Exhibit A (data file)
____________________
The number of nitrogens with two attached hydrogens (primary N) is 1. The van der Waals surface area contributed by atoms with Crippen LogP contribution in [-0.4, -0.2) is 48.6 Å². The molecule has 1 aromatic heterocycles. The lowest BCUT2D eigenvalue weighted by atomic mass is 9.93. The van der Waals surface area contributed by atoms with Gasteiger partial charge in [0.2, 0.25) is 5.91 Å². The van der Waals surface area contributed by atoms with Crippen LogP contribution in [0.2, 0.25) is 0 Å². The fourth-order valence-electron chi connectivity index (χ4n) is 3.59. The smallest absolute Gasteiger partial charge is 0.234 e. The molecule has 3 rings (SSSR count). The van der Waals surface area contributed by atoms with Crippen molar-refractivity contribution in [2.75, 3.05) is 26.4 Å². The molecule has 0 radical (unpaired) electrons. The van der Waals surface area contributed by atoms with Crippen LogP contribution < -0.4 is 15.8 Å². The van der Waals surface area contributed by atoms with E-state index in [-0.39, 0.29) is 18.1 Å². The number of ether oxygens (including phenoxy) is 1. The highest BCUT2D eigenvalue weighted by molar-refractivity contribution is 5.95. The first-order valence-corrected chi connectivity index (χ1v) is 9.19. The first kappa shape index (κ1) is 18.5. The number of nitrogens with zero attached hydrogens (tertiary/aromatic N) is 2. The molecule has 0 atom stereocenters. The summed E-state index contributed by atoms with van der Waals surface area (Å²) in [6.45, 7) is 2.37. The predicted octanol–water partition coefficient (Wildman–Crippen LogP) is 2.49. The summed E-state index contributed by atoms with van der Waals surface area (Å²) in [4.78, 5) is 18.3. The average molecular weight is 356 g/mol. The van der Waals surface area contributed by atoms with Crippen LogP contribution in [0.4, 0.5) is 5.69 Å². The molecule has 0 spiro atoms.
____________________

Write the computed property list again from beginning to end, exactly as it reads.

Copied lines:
The number of nitrogens with two attached hydrogens (primary N) is 1. The van der Waals surface area contributed by atoms with Crippen LogP contribution in [-0.4, -0.2) is 48.6 Å². The molecule has 1 aromatic heterocycles. The lowest BCUT2D eigenvalue weighted by atomic mass is 9.93. The van der Waals surface area contributed by atoms with Gasteiger partial charge in [0.2, 0.25) is 5.91 Å². The van der Waals surface area contributed by atoms with Crippen LogP contribution in [0.2, 0.25) is 0 Å². The fourth-order valence-electron chi connectivity index (χ4n) is 3.59. The smallest absolute Gasteiger partial charge is 0.234 e. The molecule has 3 rings (SSSR count). The van der Waals surface area contributed by atoms with Crippen molar-refractivity contribution in [2.75, 3.05) is 26.4 Å². The molecule has 0 radical (unpaired) electrons. The van der Waals surface area contributed by atoms with Crippen LogP contribution < -0.4 is 15.8 Å². The van der Waals surface area contributed by atoms with E-state index in [-0.39, 0.29) is 18.1 Å². The number of ether oxygens (including phenoxy) is 1. The highest BCUT2D eigenvalue weighted by molar-refractivity contribution is 5.95. The first-order valence-corrected chi connectivity index (χ1v) is 9.19. The first kappa shape index (κ1) is 18.5. The number of nitrogens with zero attached hydrogens (tertiary/aromatic N) is 2. The molecule has 0 atom stereocenters. The summed E-state index contributed by atoms with van der Waals surface area (Å²) in [6.45, 7) is 2.37. The predicted octanol–water partition coefficient (Wildman–Crippen LogP) is 2.49. The summed E-state index contributed by atoms with van der Waals surface area (Å²) in [4.78, 5) is 18.3. The average molecular weight is 356 g/mol. The van der Waals surface area contributed by atoms with Crippen LogP contribution in [0.4, 0.5) is 5.69 Å². The molecule has 0 spiro atoms.